Other opinions who rule that despite the new and confirmed knowledge of the system one can be Yotzei: Some of the lenient Poskim ibid rule that despite the confirmed understanding of the mechanics of the above machines and that the sound is not the natural voice, nevertheless one is still Yotzei, or is at least questionably Yotzei the Mitzvah, as perhaps there is no need to hear the actual voice so long as the voice that one hears is the direct result of the actual voice and is heard at the same time as his natural voice. [See Chazon Ish ibid; Igros Moshe ibid; Mikraeiy Kodesh ibid; Tzitz Eliezer ibid]
 The reason: As one must hear the readers voice to be Yotzei the Mitzvah [Admur 124:11], and this voice must be the persons natural voice [See Admur 587:1; Michaber 587:1; Gemara R”H 27b where echoes are invalidated for Shofar hearing] and one is thus not Yotzei the Mitzvah if he hears an artificial mimic of the readers voice. Now, being that the above technologies do not magically send the natural voice of the reader to a further distance but simply make an artificial mimicking of it, therefore one cannot be Yotzei the Mitzvah through hearing the Megillah through a broadcast, radio, telephone, or live hookup. Just as one cannot be Yotzei a Mitzvah by playing a recording of the Mitzvah, as one is not presently hearing the voice of one who is obligated in the Mitzvah, but rather of a machine which contains no obligation, so too one cannot be Yotzei even if the event is live, as in both cases it is a machine made voice being sounded, and machines are not obligated in Mitzvos. [Rav SZ”A ibid; Rebbe ibid] This is in addition to the fact that some Poskim rule that it is forbidden to ever answer Amen through a distanced transmission being that there are churches and bathrooms in the interim area where the voice travels. [See Piskeiy Teshuvah 167; Rav SZ”A in Minchas Shlomo 9:1; Moadim Uzmanim 6:105; Mishpitei Uziel 1:5 [brought in Igros Kodesh 13:221 as opinion of Sefaradim]; Beir Moshe 3:166-168]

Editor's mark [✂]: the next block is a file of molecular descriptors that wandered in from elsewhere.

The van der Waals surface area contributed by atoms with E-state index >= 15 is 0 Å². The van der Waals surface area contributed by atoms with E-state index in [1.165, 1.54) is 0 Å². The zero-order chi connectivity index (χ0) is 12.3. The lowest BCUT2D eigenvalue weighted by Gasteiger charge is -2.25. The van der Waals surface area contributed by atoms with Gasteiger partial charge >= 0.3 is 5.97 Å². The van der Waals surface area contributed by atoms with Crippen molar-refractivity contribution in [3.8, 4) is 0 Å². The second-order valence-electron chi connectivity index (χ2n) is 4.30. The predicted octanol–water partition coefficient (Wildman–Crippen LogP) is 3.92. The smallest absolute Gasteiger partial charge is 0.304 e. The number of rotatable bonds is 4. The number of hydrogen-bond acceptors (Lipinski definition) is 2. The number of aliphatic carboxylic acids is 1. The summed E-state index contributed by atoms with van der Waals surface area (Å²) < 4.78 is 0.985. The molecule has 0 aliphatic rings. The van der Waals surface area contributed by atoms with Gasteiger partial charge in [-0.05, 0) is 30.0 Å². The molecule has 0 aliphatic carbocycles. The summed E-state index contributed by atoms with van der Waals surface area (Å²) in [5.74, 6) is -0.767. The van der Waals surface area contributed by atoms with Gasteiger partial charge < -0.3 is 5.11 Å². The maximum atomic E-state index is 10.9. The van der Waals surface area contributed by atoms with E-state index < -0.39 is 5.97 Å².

The reason: A) It is not to be used as those who are close enough to hear the natural voice are anyways Yotzei and those who are too far and are only hearing the microphone voice are anyways not Yotzei, so using the microphone just confuses the listeners as to whether they could actually hear or not. B) Although, the microphone does note invalidate the hearing for those who are close enough to still hear the natural voice being that the hearing of two readers is valid by Megillah reading [see Michaber 690:2] Nonetheless, this only applies if one in truth is able to concentrate and hear every word, otherwise he does not fulfill his obligation. [M”B 690:4; Kaf Hachaim 690:10]
Other opinions: See Chazon Ovadia ibid and Yalkut Yosef Moadim p. 287 that if the congregation can hear the natural voice of the reader then a microphone may be used to simply elevate the sound of his voice. Practically, although some Sepharadi communities follow this practice, it is not to be done due to the reasons explained above. One who heard the Megillah from such a reading is to rehear it without a blessing unless they are certain that they heard and paid attention to the natural voice of the reader.
 Poskim ibid; However, see Shevet Halevi ibid that he is to rehear it without a blessing; So also rules Rav Shamaiy Gross, and other Rabbanim of today
 As perhaps one was able to hear the natural sound of the reader, despite the microphone. Nonetheless, if in truth it can be ascertained that one could not hear the natural sound without the microphone then he is to rehear it with a blessing.
 Conclusion of Admur 124:11 that one is to be stringent like both opinions and according to the first opinion one is not Yotzei if he does not hear the blessing from the person and he thus may not answer Amen due to it being an Amen Yesoma; Chazon Ovadia ibid
Other opinions: Some Poskim rule that one is to always answer Amen to a blessing said over the telephone, due to doubt. [Igros Moshe 4:26]
 Conclusion of Admur 124:11 that one is to be stringent like both opinions and according to the first opinion one is not Yotzei if he does not hear the blessing from the person and he thus may not answer Amen due to it being an Amen Yesoma.
 Admur 124:11; Rama 124:8; Abudarham; Brachos 47a; M”B 124:34